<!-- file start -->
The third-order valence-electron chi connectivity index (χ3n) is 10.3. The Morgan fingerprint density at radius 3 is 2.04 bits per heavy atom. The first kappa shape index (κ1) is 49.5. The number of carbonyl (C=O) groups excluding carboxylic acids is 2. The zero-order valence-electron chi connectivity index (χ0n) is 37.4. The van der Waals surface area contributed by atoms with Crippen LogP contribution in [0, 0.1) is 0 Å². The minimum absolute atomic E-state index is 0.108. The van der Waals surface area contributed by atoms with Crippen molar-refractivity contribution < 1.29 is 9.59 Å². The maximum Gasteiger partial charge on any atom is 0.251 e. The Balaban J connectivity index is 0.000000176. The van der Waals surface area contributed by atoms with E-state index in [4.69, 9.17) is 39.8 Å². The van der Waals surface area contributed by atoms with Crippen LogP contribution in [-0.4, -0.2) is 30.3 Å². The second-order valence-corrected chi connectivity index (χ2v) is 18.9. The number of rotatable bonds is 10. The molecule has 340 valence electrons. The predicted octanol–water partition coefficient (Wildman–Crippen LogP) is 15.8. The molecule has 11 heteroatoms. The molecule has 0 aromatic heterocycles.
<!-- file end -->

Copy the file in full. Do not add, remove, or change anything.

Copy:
The third-order valence-electron chi connectivity index (χ3n) is 10.3. The Morgan fingerprint density at radius 3 is 2.04 bits per heavy atom. The first kappa shape index (κ1) is 49.5. The number of carbonyl (C=O) groups excluding carboxylic acids is 2. The zero-order valence-electron chi connectivity index (χ0n) is 37.4. The van der Waals surface area contributed by atoms with Crippen LogP contribution in [0, 0.1) is 0 Å². The minimum absolute atomic E-state index is 0.108. The van der Waals surface area contributed by atoms with Crippen molar-refractivity contribution < 1.29 is 9.59 Å². The maximum Gasteiger partial charge on any atom is 0.251 e. The Balaban J connectivity index is 0.000000176. The van der Waals surface area contributed by atoms with E-state index in [4.69, 9.17) is 39.8 Å². The van der Waals surface area contributed by atoms with Crippen LogP contribution in [-0.4, -0.2) is 30.3 Å². The second-order valence-corrected chi connectivity index (χ2v) is 18.9. The number of rotatable bonds is 10. The molecule has 340 valence electrons. The predicted octanol–water partition coefficient (Wildman–Crippen LogP) is 15.8. The molecule has 11 heteroatoms. The molecule has 0 aromatic heterocycles.